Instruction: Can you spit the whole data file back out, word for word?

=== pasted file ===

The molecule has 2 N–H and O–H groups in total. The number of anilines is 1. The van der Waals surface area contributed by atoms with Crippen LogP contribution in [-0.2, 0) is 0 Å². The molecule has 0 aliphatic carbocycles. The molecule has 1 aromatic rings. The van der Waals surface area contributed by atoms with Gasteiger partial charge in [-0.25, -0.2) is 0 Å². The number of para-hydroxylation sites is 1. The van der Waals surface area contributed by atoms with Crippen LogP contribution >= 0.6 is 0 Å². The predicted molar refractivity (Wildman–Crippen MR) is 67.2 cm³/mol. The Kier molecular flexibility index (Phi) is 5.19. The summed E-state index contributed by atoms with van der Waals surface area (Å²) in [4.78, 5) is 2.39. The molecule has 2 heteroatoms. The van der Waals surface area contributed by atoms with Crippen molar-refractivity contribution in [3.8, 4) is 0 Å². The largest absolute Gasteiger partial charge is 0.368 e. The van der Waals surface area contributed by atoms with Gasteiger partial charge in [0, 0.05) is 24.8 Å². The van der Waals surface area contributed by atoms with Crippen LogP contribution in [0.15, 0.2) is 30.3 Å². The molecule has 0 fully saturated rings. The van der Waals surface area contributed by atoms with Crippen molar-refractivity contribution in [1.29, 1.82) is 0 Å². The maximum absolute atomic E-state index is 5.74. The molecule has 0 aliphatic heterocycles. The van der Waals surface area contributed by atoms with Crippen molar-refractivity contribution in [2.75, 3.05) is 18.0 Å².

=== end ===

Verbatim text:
The molecule has 2 N–H and O–H groups in total. The number of anilines is 1. The van der Waals surface area contributed by atoms with Crippen LogP contribution in [-0.2, 0) is 0 Å². The molecule has 0 aliphatic carbocycles. The molecule has 1 aromatic rings. The van der Waals surface area contributed by atoms with Gasteiger partial charge in [-0.25, -0.2) is 0 Å². The number of para-hydroxylation sites is 1. The van der Waals surface area contributed by atoms with Crippen LogP contribution >= 0.6 is 0 Å². The predicted molar refractivity (Wildman–Crippen MR) is 67.2 cm³/mol. The Kier molecular flexibility index (Phi) is 5.19. The summed E-state index contributed by atoms with van der Waals surface area (Å²) in [4.78, 5) is 2.39. The molecule has 2 heteroatoms. The van der Waals surface area contributed by atoms with Crippen molar-refractivity contribution in [3.8, 4) is 0 Å². The largest absolute Gasteiger partial charge is 0.368 e. The van der Waals surface area contributed by atoms with Gasteiger partial charge in [0, 0.05) is 24.8 Å². The van der Waals surface area contributed by atoms with Crippen LogP contribution in [0.15, 0.2) is 30.3 Å². The molecule has 0 fully saturated rings. The van der Waals surface area contributed by atoms with Crippen molar-refractivity contribution in [1.29, 1.82) is 0 Å². The maximum absolute atomic E-state index is 5.74. The molecule has 0 aliphatic heterocycles. The van der Waals surface area contributed by atoms with Crippen molar-refractivity contribution in [2.75, 3.05) is 18.0 Å².